I wouldn't recommend reading Maureen Dowd's outrageous column in today's New York Times (though apparently President Obama's campaign would), but I would recommend some of the responses. Particularly, Ira Stoll's:
New York Times columnist Maureen Dowd, last seen calling Goldman Sachs "blood-sucking," is back with more anti-Semitic stereotypes in her latest column, which runs under the headline "Neocons Slither Back."
"Ryan was moving his mouth, but the voice was the neocon puppet master Dan Senor," Ms. Dowd writes. The display type in the newspaper reads: "Look who's pulling the strings of Marionette Mitt and Puppet Paul." ...
This is disturbing on many levels. ...
[D]epictions of Jews as snakes or puppeteers are classical anti-Semitic images, right up there with blood-sucking. The snake image has roots in the Christian Bible; the puppet-master goes back at least to Nazi Germany, and when Glenn Beck used it to talk about George Soros, who, unlike Dan Senor, has actually been hostile to Israel, the left was all over him for it.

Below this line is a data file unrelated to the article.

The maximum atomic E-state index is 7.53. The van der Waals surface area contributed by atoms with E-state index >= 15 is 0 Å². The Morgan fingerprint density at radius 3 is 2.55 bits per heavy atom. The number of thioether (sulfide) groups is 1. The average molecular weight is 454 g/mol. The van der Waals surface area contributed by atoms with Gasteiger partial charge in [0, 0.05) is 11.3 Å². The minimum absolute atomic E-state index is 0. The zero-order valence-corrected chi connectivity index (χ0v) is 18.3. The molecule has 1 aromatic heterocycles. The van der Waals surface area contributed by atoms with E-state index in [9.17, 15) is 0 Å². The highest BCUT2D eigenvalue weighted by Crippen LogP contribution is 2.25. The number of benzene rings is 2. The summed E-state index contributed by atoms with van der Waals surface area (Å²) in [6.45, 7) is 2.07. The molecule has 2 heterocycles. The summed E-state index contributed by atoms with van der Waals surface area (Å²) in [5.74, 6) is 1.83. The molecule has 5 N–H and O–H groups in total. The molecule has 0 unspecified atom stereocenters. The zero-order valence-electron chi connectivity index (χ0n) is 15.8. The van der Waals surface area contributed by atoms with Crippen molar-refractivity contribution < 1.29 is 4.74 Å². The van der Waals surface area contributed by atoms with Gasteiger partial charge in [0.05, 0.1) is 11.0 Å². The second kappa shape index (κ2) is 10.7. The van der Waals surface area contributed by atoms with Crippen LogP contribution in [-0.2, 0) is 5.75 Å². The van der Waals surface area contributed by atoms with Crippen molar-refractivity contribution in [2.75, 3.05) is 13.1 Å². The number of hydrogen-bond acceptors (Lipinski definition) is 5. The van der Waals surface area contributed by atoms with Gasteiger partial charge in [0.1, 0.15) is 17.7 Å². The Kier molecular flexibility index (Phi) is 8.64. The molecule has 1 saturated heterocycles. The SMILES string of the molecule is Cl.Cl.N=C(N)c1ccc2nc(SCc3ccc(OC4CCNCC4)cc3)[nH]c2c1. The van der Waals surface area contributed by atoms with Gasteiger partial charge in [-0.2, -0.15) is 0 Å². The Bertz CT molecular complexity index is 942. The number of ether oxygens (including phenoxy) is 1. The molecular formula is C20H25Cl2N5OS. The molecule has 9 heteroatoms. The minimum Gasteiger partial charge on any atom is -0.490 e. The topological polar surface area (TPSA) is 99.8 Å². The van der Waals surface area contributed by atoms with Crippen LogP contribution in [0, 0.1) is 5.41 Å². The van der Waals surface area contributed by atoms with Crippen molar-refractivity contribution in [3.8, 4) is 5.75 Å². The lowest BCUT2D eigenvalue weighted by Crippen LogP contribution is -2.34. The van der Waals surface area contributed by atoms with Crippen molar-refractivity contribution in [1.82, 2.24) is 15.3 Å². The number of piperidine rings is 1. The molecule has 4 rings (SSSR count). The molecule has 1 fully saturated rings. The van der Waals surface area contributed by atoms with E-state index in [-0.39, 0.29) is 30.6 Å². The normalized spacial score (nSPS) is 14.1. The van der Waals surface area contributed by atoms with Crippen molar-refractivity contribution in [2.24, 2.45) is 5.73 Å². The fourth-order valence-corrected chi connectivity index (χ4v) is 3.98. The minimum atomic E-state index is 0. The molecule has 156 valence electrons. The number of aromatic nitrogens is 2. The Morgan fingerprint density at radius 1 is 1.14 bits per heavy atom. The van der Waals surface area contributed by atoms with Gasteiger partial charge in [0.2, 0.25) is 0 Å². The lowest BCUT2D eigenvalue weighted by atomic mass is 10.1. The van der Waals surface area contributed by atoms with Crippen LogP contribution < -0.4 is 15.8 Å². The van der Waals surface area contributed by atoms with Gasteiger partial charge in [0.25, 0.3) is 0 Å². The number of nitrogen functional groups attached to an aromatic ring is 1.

Third, the idea that Paul Ryan and Mitt Romney have no volition or judgment of their own and are just putty in the hands of some powerful behind-the-scenes Jew is just preposterous. If Ms. Dowd has evidence of this she should share it, but as it is she just states it as a kind of self-evident innuendo.
Whole thing here.
And check out the Washington Free Beacon's reaction:
Just weeks after Patrick Buchanan, the author and commentator whose career has been plagued by charges of anti-Semitism, accused Mitt Romney of falling prey to hawkish, pro-Israel adviser Dan Senor, Maureen Dowd of the New York Times has regurgitated the charge. Dowd’s column immediately drew criticism from some New York media that the 60 year-old columnist was drawing on “classical anti-Semitic images.”
In a column published in Sunday’s Times, Dowd accuses Republican Vice Presidential nominee Paul Ryan of being a “foreign affairs neophyte” controlled by “neocon puppet master Dan Senor.” The column is titled “Neocons Slither Back.”
This is not the first time that extraordinary powers of persuasion have been ascribed to one of the Romney campaign’s most prominent Jewish advisers.
In late July, after Governor Romney traveled abroad with stops in the United Kingdom, Israel, and Poland, Patrick Buchanan penned a column titled “Is Mitt Being Neoconned Into War?” that concluded “so it seemed from the declaration in Jerusalem by his adviser Dan Senor, who all but flashed Israel a green light for war, signaling the Israelis that, if you go, Mitt’s got your back.”